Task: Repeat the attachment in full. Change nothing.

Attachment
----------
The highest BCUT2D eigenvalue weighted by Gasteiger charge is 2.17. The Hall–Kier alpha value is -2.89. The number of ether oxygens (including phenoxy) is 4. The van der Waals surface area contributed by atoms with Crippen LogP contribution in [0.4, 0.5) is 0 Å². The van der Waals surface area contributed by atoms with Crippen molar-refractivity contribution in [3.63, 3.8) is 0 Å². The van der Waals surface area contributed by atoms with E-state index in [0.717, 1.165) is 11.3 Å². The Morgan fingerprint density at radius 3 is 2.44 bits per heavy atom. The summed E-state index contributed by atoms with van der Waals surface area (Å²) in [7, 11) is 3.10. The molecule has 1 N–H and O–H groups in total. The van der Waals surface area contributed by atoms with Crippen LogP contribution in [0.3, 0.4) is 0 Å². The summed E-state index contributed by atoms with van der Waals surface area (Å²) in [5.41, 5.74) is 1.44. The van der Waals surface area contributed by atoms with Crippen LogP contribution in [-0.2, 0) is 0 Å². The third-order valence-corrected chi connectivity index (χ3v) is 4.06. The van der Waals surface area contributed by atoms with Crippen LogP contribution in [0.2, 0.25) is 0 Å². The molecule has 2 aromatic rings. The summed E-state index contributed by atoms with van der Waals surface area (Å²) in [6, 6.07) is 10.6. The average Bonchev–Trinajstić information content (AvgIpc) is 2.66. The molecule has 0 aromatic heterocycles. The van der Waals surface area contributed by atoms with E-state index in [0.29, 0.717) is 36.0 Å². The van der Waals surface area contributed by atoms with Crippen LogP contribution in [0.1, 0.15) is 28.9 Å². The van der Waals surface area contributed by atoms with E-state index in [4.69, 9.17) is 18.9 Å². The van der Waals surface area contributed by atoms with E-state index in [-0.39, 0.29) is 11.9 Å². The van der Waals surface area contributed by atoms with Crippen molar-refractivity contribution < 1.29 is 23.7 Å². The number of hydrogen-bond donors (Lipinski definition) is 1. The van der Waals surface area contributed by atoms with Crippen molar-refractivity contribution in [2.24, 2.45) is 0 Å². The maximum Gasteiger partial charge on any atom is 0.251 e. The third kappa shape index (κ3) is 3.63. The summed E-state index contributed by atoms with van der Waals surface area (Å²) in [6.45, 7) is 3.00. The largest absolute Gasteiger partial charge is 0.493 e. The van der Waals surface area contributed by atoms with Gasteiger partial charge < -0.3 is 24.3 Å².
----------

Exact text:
The highest BCUT2D eigenvalue weighted by Gasteiger charge is 2.17. The Hall–Kier alpha value is -2.89. The number of ether oxygens (including phenoxy) is 4. The van der Waals surface area contributed by atoms with Crippen LogP contribution in [0.4, 0.5) is 0 Å². The van der Waals surface area contributed by atoms with Crippen molar-refractivity contribution in [3.63, 3.8) is 0 Å². The van der Waals surface area contributed by atoms with E-state index in [0.717, 1.165) is 11.3 Å². The Morgan fingerprint density at radius 3 is 2.44 bits per heavy atom. The summed E-state index contributed by atoms with van der Waals surface area (Å²) in [7, 11) is 3.10. The molecule has 1 N–H and O–H groups in total. The van der Waals surface area contributed by atoms with Crippen LogP contribution in [0.3, 0.4) is 0 Å². The summed E-state index contributed by atoms with van der Waals surface area (Å²) in [5.41, 5.74) is 1.44. The van der Waals surface area contributed by atoms with Crippen LogP contribution in [-0.2, 0) is 0 Å². The third-order valence-corrected chi connectivity index (χ3v) is 4.06. The van der Waals surface area contributed by atoms with Crippen LogP contribution in [0.2, 0.25) is 0 Å². The molecule has 2 aromatic rings. The summed E-state index contributed by atoms with van der Waals surface area (Å²) in [6, 6.07) is 10.6. The average Bonchev–Trinajstić information content (AvgIpc) is 2.66. The molecule has 0 aromatic heterocycles. The van der Waals surface area contributed by atoms with E-state index in [0.29, 0.717) is 36.0 Å². The van der Waals surface area contributed by atoms with Crippen LogP contribution in [0.1, 0.15) is 28.9 Å². The van der Waals surface area contributed by atoms with E-state index in [4.69, 9.17) is 18.9 Å². The van der Waals surface area contributed by atoms with E-state index in [-0.39, 0.29) is 11.9 Å². The van der Waals surface area contributed by atoms with Crippen molar-refractivity contribution < 1.29 is 23.7 Å². The number of hydrogen-bond donors (Lipinski definition) is 1. The van der Waals surface area contributed by atoms with Crippen molar-refractivity contribution in [2.24, 2.45) is 0 Å². The maximum Gasteiger partial charge on any atom is 0.251 e. The third kappa shape index (κ3) is 3.63. The summed E-state index contributed by atoms with van der Waals surface area (Å²) in [6.45, 7) is 3.00. The largest absolute Gasteiger partial charge is 0.493 e. The van der Waals surface area contributed by atoms with Gasteiger partial charge < -0.3 is 24.3 Å².